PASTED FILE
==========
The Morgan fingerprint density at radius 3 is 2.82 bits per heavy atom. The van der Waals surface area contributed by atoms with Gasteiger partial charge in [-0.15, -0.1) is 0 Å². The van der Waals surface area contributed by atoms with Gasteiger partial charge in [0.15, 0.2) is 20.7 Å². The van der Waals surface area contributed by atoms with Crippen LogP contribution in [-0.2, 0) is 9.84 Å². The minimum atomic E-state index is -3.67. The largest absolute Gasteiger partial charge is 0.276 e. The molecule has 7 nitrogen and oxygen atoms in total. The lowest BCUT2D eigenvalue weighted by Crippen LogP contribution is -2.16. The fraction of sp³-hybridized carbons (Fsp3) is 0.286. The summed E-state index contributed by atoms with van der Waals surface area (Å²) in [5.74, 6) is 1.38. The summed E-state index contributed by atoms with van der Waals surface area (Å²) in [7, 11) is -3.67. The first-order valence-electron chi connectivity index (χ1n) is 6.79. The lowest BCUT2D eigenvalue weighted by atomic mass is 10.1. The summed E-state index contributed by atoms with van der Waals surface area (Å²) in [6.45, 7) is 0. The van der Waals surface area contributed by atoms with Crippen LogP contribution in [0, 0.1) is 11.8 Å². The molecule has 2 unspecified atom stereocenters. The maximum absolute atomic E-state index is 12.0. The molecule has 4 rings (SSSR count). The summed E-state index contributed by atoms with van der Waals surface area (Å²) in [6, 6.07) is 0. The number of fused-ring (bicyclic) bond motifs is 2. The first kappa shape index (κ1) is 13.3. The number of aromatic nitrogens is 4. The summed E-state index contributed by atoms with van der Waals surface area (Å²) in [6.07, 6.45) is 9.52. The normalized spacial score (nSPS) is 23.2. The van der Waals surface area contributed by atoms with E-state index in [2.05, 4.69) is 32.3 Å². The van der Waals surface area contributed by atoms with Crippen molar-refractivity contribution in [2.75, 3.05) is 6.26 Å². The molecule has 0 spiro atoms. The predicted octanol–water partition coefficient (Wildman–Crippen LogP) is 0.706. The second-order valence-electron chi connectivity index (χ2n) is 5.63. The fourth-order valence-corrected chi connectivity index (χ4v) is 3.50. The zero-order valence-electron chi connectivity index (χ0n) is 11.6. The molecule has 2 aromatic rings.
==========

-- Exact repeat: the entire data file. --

The Morgan fingerprint density at radius 3 is 2.82 bits per heavy atom. The van der Waals surface area contributed by atoms with Gasteiger partial charge in [-0.15, -0.1) is 0 Å². The van der Waals surface area contributed by atoms with Gasteiger partial charge in [0.15, 0.2) is 20.7 Å². The van der Waals surface area contributed by atoms with Crippen LogP contribution in [-0.2, 0) is 9.84 Å². The minimum atomic E-state index is -3.67. The largest absolute Gasteiger partial charge is 0.276 e. The molecule has 7 nitrogen and oxygen atoms in total. The lowest BCUT2D eigenvalue weighted by Crippen LogP contribution is -2.16. The fraction of sp³-hybridized carbons (Fsp3) is 0.286. The summed E-state index contributed by atoms with van der Waals surface area (Å²) in [5.74, 6) is 1.38. The summed E-state index contributed by atoms with van der Waals surface area (Å²) in [7, 11) is -3.67. The first-order valence-electron chi connectivity index (χ1n) is 6.79. The lowest BCUT2D eigenvalue weighted by atomic mass is 10.1. The summed E-state index contributed by atoms with van der Waals surface area (Å²) in [6.45, 7) is 0. The van der Waals surface area contributed by atoms with Crippen LogP contribution in [0, 0.1) is 11.8 Å². The molecule has 2 unspecified atom stereocenters. The maximum absolute atomic E-state index is 12.0. The molecule has 4 rings (SSSR count). The summed E-state index contributed by atoms with van der Waals surface area (Å²) in [6, 6.07) is 0. The number of fused-ring (bicyclic) bond motifs is 2. The first kappa shape index (κ1) is 13.3. The number of aromatic nitrogens is 4. The summed E-state index contributed by atoms with van der Waals surface area (Å²) in [6.07, 6.45) is 9.52. The normalized spacial score (nSPS) is 23.2. The van der Waals surface area contributed by atoms with E-state index in [2.05, 4.69) is 32.3 Å². The van der Waals surface area contributed by atoms with Crippen molar-refractivity contribution in [2.75, 3.05) is 6.26 Å². The molecule has 0 spiro atoms. The predicted octanol–water partition coefficient (Wildman–Crippen LogP) is 0.706. The second-order valence-electron chi connectivity index (χ2n) is 5.63. The fourth-order valence-corrected chi connectivity index (χ4v) is 3.50. The zero-order valence-electron chi connectivity index (χ0n) is 11.6. The molecule has 2 aromatic rings.